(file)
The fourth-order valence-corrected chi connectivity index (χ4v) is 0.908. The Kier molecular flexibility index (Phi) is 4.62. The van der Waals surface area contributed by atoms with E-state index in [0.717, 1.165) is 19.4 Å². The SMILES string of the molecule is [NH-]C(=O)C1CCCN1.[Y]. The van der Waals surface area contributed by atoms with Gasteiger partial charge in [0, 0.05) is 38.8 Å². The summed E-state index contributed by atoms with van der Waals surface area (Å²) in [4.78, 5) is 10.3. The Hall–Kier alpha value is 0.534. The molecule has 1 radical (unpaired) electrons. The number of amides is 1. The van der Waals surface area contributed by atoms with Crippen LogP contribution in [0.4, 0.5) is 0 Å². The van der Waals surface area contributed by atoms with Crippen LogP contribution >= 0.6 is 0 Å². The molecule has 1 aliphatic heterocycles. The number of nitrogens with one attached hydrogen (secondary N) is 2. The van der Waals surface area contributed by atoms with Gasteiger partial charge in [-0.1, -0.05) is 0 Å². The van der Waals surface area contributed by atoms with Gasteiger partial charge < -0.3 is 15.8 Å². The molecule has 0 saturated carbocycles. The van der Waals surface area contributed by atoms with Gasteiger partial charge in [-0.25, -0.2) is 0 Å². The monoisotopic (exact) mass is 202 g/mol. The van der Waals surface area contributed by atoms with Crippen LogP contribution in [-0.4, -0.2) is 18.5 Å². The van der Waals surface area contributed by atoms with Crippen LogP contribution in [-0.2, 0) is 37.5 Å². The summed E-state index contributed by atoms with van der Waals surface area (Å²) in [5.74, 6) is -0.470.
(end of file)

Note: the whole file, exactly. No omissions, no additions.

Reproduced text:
The fourth-order valence-corrected chi connectivity index (χ4v) is 0.908. The Kier molecular flexibility index (Phi) is 4.62. The van der Waals surface area contributed by atoms with E-state index in [0.717, 1.165) is 19.4 Å². The SMILES string of the molecule is [NH-]C(=O)C1CCCN1.[Y]. The van der Waals surface area contributed by atoms with Gasteiger partial charge in [0, 0.05) is 38.8 Å². The summed E-state index contributed by atoms with van der Waals surface area (Å²) in [4.78, 5) is 10.3. The Hall–Kier alpha value is 0.534. The molecule has 1 radical (unpaired) electrons. The number of amides is 1. The van der Waals surface area contributed by atoms with Crippen LogP contribution in [0.4, 0.5) is 0 Å². The van der Waals surface area contributed by atoms with Crippen LogP contribution >= 0.6 is 0 Å². The molecule has 1 aliphatic heterocycles. The number of nitrogens with one attached hydrogen (secondary N) is 2. The van der Waals surface area contributed by atoms with Gasteiger partial charge in [-0.1, -0.05) is 0 Å². The van der Waals surface area contributed by atoms with Gasteiger partial charge < -0.3 is 15.8 Å². The molecule has 0 saturated carbocycles. The van der Waals surface area contributed by atoms with Gasteiger partial charge in [-0.25, -0.2) is 0 Å². The monoisotopic (exact) mass is 202 g/mol. The van der Waals surface area contributed by atoms with Crippen LogP contribution in [-0.4, -0.2) is 18.5 Å². The van der Waals surface area contributed by atoms with Crippen LogP contribution in [-0.2, 0) is 37.5 Å². The summed E-state index contributed by atoms with van der Waals surface area (Å²) in [5.74, 6) is -0.470.